Middle East Monitor / September 11, 2020
When he first became imam of the Grand Mosque of Makkah, 38 years ago, Abdul Rahman al-Sudais was the most loved by the people. His recitation of the Quran as he led the night prayers in the Haram would attract those listening. The tapes of his recitations were listened to across the Arab world and even the Muslim world. When he recited the Qunut supplications in his melodious voice during the qiyam prayers in Ramadan, the people’s hearts cried before their eyes in reverence for God. In his Friday sermon, he would call for the unity of the nation and its strength for the sake of liberating Palestine and returning the occupied land to its people, its rightful owners.
In Ramadan 2014, the people stood in prayer at the Grand Mosque in Makkah and the prayer after the attacks on Gaza was: “Oh Allah, the anguish of our Muslim brothers has grown, grant them victory in Palestine against the invading occupiers. We ask you oh Allah, in all of your glory and might, we ask you by your supreme names and traits, to save Al-Aqsa Mosque from the desecration of the invaders.” In a Friday sermon made during the same year, he said: “There are those in our nation who are still deceived by the normalisation and surrender, denouncing jihad and the uprising and accusing it of being seditious and anarchism. The sanctities of the nation mean nothing to them and do not provoke anything in them. They see Al-Aqsa Mosque as any other building in the face of grim secularists. Will those promoting delusion and running after a mirage realise the truth of the conflict before it is too late?”
Sheikh Al-Sudais denied all the above in his Friday sermon on 4 September. He completely reversed his positions and called for coexistence with as the Prophet Mohammad (peace be upon him) did with his Jewish neighbour [italics added]. He mentioned in his sermon, which was broadcast on Saudi television channels, how the Prophet performed ablution using water from a non-believing woman’s water skin. Al-Sudais forgot to mention that the Jews in Madinah at the time were not intruders or invaders occupying the city, but rather were among its people and from within its tribes. As for today’s Jews in Palestine, they are invaders brought from around the world, with no connection to Palestine. They have arrived from the West, supplied with money and weapons, and have killed the indigenous people of Palestine, except for those rescued by God. They seized Palestine and its resources, while its people live in the diaspora.[italics added] They destroyed, demolished, killed and uprooted even the olive trees in Palestine. Sheikh Sudais, are you still convinced that they should be treated well when they treat our people in Palestine with complete brutality and tyranny?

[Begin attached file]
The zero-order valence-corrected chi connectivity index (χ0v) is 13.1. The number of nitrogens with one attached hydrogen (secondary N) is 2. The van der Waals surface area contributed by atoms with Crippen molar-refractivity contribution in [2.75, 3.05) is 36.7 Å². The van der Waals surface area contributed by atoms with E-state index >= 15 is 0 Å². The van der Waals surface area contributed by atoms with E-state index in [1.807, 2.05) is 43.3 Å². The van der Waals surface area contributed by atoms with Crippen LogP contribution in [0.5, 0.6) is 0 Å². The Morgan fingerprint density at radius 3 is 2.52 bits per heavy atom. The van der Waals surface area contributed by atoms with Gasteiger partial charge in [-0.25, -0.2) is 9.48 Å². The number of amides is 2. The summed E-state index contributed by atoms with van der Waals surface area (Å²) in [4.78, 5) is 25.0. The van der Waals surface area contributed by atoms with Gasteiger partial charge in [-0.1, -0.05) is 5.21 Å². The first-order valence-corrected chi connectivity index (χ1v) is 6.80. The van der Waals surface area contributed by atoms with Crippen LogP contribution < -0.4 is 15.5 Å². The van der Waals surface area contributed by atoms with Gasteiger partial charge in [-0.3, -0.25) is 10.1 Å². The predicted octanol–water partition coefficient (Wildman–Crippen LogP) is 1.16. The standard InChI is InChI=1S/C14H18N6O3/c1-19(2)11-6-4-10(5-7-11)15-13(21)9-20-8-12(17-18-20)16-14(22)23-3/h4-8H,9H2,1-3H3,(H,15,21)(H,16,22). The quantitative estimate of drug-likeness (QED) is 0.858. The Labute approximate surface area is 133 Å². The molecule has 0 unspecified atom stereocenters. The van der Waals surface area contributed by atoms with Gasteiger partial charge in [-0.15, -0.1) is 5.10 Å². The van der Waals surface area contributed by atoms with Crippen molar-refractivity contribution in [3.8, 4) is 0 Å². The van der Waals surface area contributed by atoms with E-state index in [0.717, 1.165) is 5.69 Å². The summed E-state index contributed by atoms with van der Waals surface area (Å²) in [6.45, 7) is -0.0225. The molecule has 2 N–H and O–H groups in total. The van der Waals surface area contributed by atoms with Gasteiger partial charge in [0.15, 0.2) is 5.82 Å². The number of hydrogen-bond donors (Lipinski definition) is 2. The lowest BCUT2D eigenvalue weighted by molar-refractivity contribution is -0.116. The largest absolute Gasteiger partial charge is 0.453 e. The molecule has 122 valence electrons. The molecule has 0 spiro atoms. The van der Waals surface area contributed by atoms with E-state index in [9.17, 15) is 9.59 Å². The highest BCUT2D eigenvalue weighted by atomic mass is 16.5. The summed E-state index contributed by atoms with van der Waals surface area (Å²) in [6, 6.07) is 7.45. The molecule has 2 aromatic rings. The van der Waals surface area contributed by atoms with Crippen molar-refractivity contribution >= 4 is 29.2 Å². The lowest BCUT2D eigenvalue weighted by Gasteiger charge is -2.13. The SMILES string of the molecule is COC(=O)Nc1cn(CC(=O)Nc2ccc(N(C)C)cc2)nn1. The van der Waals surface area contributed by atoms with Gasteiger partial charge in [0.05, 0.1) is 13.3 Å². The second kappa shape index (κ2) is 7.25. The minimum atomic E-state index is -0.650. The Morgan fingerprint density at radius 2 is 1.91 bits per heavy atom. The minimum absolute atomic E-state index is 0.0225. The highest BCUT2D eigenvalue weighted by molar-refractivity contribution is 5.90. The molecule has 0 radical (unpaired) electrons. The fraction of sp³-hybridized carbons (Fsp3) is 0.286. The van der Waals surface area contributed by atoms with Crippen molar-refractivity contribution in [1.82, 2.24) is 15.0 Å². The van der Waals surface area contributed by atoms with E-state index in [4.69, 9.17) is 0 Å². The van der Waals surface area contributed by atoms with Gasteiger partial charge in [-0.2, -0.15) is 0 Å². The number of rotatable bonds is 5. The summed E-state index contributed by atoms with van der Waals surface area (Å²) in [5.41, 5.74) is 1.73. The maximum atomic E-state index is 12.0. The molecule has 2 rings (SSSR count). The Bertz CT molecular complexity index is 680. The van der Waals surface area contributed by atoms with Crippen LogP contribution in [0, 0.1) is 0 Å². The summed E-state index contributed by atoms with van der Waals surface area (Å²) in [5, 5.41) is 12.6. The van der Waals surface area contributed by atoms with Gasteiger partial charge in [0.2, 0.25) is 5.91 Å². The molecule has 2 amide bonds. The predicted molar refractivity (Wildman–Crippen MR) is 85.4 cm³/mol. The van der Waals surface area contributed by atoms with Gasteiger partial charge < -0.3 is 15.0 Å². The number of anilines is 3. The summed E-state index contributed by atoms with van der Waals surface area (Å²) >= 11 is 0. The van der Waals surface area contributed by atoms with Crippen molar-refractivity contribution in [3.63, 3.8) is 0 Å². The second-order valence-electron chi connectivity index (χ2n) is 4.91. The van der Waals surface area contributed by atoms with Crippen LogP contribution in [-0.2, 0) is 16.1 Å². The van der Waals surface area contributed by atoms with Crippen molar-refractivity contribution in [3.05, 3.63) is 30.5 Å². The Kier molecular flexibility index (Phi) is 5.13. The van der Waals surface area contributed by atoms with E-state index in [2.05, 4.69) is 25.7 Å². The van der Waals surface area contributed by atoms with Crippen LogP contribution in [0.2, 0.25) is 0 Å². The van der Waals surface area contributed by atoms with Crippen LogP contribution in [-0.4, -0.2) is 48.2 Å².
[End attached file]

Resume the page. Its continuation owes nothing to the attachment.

I was under the impression that Abdul Rahman al-Sudais was familiar with Islamic history and that he was knowledgeable about the community in Madinah before the Prophet’s migration to the city and the Prophet’s life there, and that he knows about the difficulties he faced. However, the Sheikh disappointed me, and I found out, like others, that he is hollow and knows no more than what he needs to preserve his personal interests and aligns with the ruler’s ideas, desires and intentions.
I thought that Sheikh Al-Sudais would use his closeness to the Saudi Crown Prince, Mohammad Bin Salman, and pray for him from the pulpit of the Grand Mosque in Makkah and ask him to release the detained jurists and scholars who advocate moderation instead of calling for tolerance towards Zionist Jews in preparation for official normalisation with them in Israel.
It is not permissible for Islamic jurists to trade or use the religion of God to please the ruler, nor is it permissible for them, under any pretext, to interpret the religion to achieve their self-interests. We know that Mohammad Bin Salman is a supporter of normalisation with Israel, the main enemy of Arabs and Muslims, as Al-Sudais would describe it in past sermons at the Grand Mosque. Therefore, it is not permissible for him to be a hypocrite for the crown prince and encourage his bad deeds and decisions.
I will conclude by saying that in recent years, a group of people whom we considered to be the most pious and fearful of God have become the most hypocritical and disregarding of our religion. This is the case with Al-Sudais and with Abdul Aziz al-Rayes before him, who said one must obey their ruler and should not disobey or advise them, even if the ruler sins and transgresses against his religion.
They are scholars of the end of time, and we say to Sheikh Al-Sudais, “Fear God in what you say”.
Mohammed al-Misfer regularly contributes to Middle East Monitor